Which Diet Is Right For You?
Updated: May 5
Welcome to another new year and the start of a new decade! Now more than ever it’s the time of year for people to reinvent themselves, do better, be better. Resolutions are made and for millions, one of those includes weight loss. Companies have been pitching their diet plans for months leading up to this and chances are you’ve considered (or already embarked) on one.
No judgement here. Anytime is a great time to try something new to benefit your health!
Before you go deep down the rabbit hole of detoxes, cleanses and new diet plans, I’m here to give you some solid advice (friend to friend).
Almost any diet can work. Almost all of them will fail.
I won’t leave it there, of course there’s a few caveats etc. First and foremost being that ADHERENCE is everything with your new plans. The second is that there is NO QUICK FIX healthy ONE-SIZE-FITS-ALL solution for an issue that has probably taken months and even years to develop. Here’s a super brief overview of what many are considering:
Cleanses and Detoxes
Please use extreme caution with cleanses or detoxes. I advise against them for a number of reasons, one being they can lead to more issues if your natural detox pathways aren’t supported. Detox pills seem so harmless, but can be very taxing to the body. Plus aren’t things like 3-day juice cleanses, liver detoxes and having copious amounts of diarrhea escape your body (yeah, I said it) at best mildly horrible? Sure, you may lose water weight and feel lighter, but these tend to be a short term side effect.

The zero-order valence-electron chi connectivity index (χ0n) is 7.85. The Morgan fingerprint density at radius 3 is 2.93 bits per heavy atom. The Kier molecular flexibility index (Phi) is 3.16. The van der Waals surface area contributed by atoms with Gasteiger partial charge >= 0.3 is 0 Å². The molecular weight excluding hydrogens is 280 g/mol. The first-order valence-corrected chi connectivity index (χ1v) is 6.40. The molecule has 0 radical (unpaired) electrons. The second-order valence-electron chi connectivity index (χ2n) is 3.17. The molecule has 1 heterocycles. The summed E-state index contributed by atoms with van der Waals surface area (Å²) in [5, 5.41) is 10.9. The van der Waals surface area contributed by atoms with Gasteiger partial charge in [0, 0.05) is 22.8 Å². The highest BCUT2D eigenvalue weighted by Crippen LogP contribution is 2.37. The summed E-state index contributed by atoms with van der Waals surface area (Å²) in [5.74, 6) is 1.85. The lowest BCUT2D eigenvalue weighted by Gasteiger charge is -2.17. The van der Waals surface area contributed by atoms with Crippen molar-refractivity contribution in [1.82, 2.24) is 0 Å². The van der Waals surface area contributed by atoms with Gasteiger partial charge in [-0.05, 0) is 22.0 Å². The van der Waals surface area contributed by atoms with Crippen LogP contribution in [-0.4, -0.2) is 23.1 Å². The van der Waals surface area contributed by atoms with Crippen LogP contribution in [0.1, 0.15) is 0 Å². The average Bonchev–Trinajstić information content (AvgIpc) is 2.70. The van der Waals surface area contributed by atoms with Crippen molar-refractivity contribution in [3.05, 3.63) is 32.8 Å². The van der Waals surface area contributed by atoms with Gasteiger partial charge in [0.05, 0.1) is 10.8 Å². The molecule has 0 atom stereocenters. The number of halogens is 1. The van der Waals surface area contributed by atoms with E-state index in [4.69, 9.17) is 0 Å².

Your body naturally detoxes itself. Hydrate properly, avoid excessive stress, feed and rest according to your body’s needs and maybe incorporate some less-invasive alternate therapies like infrared sauna, cold thermogenesis and dry brushing. Being consistent with therapies like this throughout the year reduces the need for any specific detox protocol.
Try them if you must, but make sure you are at the least drinking TONS of water and taking in adequate electrolytes along with getting guidance from a trained professional.
I’m a fan of these because typically they are tossing out inflammatory foods (at least for awhile) and tend not to be as extreme as some of the detoxes, cleanses and fad diets. There are a number of popular elimination diets like Whole 30, GAPs, low FODMAP, and my RESTART program that will lead you through a process of eliminating potential problematic foods. Over a period of time you’ll assess how you feel and gradually reintroduce foods (if desired) to see if they did in fact affect you negatively.
These often lead to great results such as:
Identification of food sensitivities or intolerances specific to your body
Better blood sugar regulation
Improved health markers such as HBA1C, blood pressure, cholesterol
Improved sleep quality
Reduction in bloating
Resolves or partially resolves joint pain
Improvement in mental clarity and focus